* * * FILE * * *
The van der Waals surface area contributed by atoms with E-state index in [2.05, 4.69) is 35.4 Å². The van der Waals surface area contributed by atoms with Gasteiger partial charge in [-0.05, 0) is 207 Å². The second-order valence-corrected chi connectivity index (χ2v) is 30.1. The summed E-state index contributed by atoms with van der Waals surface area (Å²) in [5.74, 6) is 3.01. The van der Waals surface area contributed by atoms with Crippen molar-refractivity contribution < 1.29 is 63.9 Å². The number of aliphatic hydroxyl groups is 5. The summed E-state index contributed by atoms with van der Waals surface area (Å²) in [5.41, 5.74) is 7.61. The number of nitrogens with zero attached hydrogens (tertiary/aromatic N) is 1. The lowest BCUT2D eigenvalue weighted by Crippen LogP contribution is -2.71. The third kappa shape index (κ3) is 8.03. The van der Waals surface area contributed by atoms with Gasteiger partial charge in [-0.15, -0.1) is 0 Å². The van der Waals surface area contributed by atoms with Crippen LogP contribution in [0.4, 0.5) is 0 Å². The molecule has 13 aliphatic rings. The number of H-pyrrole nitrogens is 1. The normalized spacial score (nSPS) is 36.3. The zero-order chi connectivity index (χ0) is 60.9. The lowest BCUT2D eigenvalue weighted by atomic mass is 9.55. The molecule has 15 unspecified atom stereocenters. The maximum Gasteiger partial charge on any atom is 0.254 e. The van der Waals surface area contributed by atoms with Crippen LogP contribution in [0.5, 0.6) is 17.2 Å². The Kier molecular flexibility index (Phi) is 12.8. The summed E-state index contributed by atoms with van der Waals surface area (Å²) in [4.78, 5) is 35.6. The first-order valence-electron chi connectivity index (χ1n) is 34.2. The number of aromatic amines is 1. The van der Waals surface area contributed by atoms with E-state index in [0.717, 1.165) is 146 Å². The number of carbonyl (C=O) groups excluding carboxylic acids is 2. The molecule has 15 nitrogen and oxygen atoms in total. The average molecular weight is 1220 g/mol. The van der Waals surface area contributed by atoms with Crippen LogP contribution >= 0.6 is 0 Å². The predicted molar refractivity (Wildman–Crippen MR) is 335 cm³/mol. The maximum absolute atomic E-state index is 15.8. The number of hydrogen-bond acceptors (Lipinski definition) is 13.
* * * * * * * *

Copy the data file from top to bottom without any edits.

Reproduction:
The van der Waals surface area contributed by atoms with E-state index in [2.05, 4.69) is 35.4 Å². The van der Waals surface area contributed by atoms with Gasteiger partial charge in [-0.05, 0) is 207 Å². The second-order valence-corrected chi connectivity index (χ2v) is 30.1. The summed E-state index contributed by atoms with van der Waals surface area (Å²) in [5.74, 6) is 3.01. The van der Waals surface area contributed by atoms with Crippen molar-refractivity contribution < 1.29 is 63.9 Å². The number of aliphatic hydroxyl groups is 5. The summed E-state index contributed by atoms with van der Waals surface area (Å²) in [5.41, 5.74) is 7.61. The number of nitrogens with zero attached hydrogens (tertiary/aromatic N) is 1. The lowest BCUT2D eigenvalue weighted by Crippen LogP contribution is -2.71. The third kappa shape index (κ3) is 8.03. The van der Waals surface area contributed by atoms with Gasteiger partial charge in [-0.15, -0.1) is 0 Å². The van der Waals surface area contributed by atoms with Crippen LogP contribution in [0.4, 0.5) is 0 Å². The molecule has 13 aliphatic rings. The number of H-pyrrole nitrogens is 1. The normalized spacial score (nSPS) is 36.3. The zero-order chi connectivity index (χ0) is 60.9. The lowest BCUT2D eigenvalue weighted by atomic mass is 9.55. The molecule has 15 unspecified atom stereocenters. The maximum Gasteiger partial charge on any atom is 0.254 e. The van der Waals surface area contributed by atoms with Crippen LogP contribution in [0.5, 0.6) is 17.2 Å². The Kier molecular flexibility index (Phi) is 12.8. The summed E-state index contributed by atoms with van der Waals surface area (Å²) in [4.78, 5) is 35.6. The first-order valence-electron chi connectivity index (χ1n) is 34.2. The number of aromatic amines is 1. The van der Waals surface area contributed by atoms with E-state index in [0.717, 1.165) is 146 Å². The number of carbonyl (C=O) groups excluding carboxylic acids is 2. The molecule has 15 nitrogen and oxygen atoms in total. The average molecular weight is 1220 g/mol. The van der Waals surface area contributed by atoms with Crippen LogP contribution >= 0.6 is 0 Å². The predicted molar refractivity (Wildman–Crippen MR) is 335 cm³/mol. The maximum absolute atomic E-state index is 15.8. The number of hydrogen-bond acceptors (Lipinski definition) is 13.